The IEA declare voluntary income of £1.7M last year. If everyone who gave money to the IEA was willing to sign the form to allow gift aid to be claimed at 20% (the basic rate), That would mean £340,000 of their income came from the tax payer. But you can imagine that, given the IEA’s raison d’etre, a significant proportion of supporters will be paying tax at the top rate, at least those who are paying any tax in this country and not just offshoring all their income to tax havens. So these supporters will be able to reclaim up to 40% of their tax paid (to the Government) and hand it over to their favourite think tank. Assuming all the donors to the IEA were top rate taxpayers then £680,000 of tax-payer’s money was handed to the IEA last year. The same applies to companies who can donate part of their pre-tax profits to the IEA who can then claim back the tax rebate at 20%.
Given that the IEA receives between £340,000 and £680,000 a year from “tax-payers’ money”, specifically to influence Government Policy, it may just rue the day it decided to create the sock-puppet campaign.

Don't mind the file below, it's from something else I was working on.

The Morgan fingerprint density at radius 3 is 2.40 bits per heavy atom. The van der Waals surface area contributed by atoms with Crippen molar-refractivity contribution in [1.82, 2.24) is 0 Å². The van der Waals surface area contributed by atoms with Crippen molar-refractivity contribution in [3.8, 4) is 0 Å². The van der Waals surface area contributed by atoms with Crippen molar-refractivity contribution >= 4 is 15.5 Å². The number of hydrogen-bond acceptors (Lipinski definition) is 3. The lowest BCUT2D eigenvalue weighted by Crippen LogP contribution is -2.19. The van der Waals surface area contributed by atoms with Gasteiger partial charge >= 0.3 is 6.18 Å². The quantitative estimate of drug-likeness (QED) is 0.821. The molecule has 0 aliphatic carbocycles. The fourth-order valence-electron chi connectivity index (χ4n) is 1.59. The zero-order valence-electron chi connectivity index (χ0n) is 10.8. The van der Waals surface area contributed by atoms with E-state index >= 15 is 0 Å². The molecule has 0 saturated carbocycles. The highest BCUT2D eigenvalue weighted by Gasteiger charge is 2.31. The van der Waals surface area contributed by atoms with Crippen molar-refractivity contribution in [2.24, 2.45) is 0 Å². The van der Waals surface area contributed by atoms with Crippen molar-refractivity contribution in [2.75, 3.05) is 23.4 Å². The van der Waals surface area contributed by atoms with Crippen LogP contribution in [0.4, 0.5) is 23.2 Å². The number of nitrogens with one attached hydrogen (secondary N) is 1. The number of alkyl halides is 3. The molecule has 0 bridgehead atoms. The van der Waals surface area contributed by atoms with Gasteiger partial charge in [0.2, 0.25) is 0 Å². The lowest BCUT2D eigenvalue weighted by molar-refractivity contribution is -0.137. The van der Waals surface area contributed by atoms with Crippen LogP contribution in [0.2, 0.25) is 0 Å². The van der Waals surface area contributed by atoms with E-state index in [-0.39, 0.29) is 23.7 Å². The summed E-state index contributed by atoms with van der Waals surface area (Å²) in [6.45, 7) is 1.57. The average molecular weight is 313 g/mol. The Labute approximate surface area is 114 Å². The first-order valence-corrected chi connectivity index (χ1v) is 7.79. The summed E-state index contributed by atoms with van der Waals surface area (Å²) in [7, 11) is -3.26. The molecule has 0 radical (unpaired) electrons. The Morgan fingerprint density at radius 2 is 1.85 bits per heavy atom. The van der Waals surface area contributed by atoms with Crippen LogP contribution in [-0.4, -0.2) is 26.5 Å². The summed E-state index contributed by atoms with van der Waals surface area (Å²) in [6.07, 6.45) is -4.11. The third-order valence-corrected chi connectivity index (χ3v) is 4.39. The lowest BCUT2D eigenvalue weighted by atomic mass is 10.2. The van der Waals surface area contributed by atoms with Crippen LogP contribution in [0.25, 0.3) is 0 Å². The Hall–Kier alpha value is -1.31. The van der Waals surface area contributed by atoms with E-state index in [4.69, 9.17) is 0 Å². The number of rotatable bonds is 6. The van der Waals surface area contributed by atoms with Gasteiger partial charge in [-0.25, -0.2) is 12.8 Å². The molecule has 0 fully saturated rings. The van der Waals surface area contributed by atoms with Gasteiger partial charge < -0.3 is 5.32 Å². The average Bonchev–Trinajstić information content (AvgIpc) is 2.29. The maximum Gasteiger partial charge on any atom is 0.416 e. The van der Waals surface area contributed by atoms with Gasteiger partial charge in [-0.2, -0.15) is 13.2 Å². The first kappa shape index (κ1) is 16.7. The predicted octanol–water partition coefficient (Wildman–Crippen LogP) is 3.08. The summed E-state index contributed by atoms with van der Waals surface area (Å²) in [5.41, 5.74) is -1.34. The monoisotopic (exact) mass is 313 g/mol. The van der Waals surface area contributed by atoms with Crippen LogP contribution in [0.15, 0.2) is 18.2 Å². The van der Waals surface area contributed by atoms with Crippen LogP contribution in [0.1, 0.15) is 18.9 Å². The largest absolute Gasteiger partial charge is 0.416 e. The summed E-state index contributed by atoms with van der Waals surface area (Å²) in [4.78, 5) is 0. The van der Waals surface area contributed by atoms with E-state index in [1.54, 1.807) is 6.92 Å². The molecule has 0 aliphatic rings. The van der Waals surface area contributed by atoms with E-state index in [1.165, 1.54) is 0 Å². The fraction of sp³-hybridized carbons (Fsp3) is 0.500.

Excellent, informative post Miles thank you
Not quite the same wavelength as yours but ….
government desire to control, reform FoI so the public can’t mount effective challenges etc.all contributes to the debate and it may well spur people seeking change to increase donations specifically for lobby / advocacy / challenge Govt. People may review donations to large NGOs who they deem not up to the mark? OK not mega millions but sends a message to government whose practice is not always open and transparent either?
Large NGOs are effectively gagged and do not criticise the ‘establishment’ any more these days …. look at the ‘poor’ RSPB and the ‘Hen Harrier campaign’, an interesting response, or lack of to the ‘ban lead ammunition’ campaign as well?
The fact that the public fund government and government fund private through industrial subsidies etc. At least across the pond it is blatantly clear that you buy seats, here the only time the public are required is to pay lip service to ‘democracy’ aka two horse farce?
Rant over ….
Yes I think it’s entirely plausible that donors could specify that they wanted their donation/membership subscription/etc to be used for advocacy or campaigning purposes. And I also agree that people may increasingly feel that the money they give the big NGOs is not being used in a way that they would wish it was.